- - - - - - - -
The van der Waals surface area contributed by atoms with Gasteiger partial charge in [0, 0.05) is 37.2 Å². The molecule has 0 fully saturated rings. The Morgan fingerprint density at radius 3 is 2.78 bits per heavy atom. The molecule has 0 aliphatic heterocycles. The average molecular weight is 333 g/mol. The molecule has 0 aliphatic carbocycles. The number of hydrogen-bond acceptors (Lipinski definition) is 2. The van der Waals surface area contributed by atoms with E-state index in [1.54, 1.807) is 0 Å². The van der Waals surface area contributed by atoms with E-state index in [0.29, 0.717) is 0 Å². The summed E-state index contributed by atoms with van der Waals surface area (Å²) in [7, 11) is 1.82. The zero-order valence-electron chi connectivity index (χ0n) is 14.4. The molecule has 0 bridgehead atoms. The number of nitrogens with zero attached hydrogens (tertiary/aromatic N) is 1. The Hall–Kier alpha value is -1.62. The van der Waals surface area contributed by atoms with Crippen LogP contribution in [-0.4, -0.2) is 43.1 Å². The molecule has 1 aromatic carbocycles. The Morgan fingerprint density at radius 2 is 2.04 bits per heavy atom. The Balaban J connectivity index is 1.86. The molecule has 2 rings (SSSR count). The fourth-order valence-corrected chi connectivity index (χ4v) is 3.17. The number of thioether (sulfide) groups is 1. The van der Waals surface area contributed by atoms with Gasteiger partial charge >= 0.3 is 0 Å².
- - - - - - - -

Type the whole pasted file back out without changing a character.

The van der Waals surface area contributed by atoms with Gasteiger partial charge in [0, 0.05) is 37.2 Å². The molecule has 0 fully saturated rings. The Morgan fingerprint density at radius 3 is 2.78 bits per heavy atom. The molecule has 0 aliphatic heterocycles. The average molecular weight is 333 g/mol. The molecule has 0 aliphatic carbocycles. The number of hydrogen-bond acceptors (Lipinski definition) is 2. The van der Waals surface area contributed by atoms with E-state index in [1.54, 1.807) is 0 Å². The van der Waals surface area contributed by atoms with E-state index in [0.29, 0.717) is 0 Å². The summed E-state index contributed by atoms with van der Waals surface area (Å²) in [7, 11) is 1.82. The zero-order valence-electron chi connectivity index (χ0n) is 14.4. The molecule has 0 bridgehead atoms. The number of nitrogens with zero attached hydrogens (tertiary/aromatic N) is 1. The Hall–Kier alpha value is -1.62. The van der Waals surface area contributed by atoms with Crippen LogP contribution in [-0.4, -0.2) is 43.1 Å². The molecule has 1 aromatic carbocycles. The Morgan fingerprint density at radius 2 is 2.04 bits per heavy atom. The Balaban J connectivity index is 1.86. The molecule has 2 rings (SSSR count). The fourth-order valence-corrected chi connectivity index (χ4v) is 3.17. The number of thioether (sulfide) groups is 1. The van der Waals surface area contributed by atoms with Gasteiger partial charge >= 0.3 is 0 Å².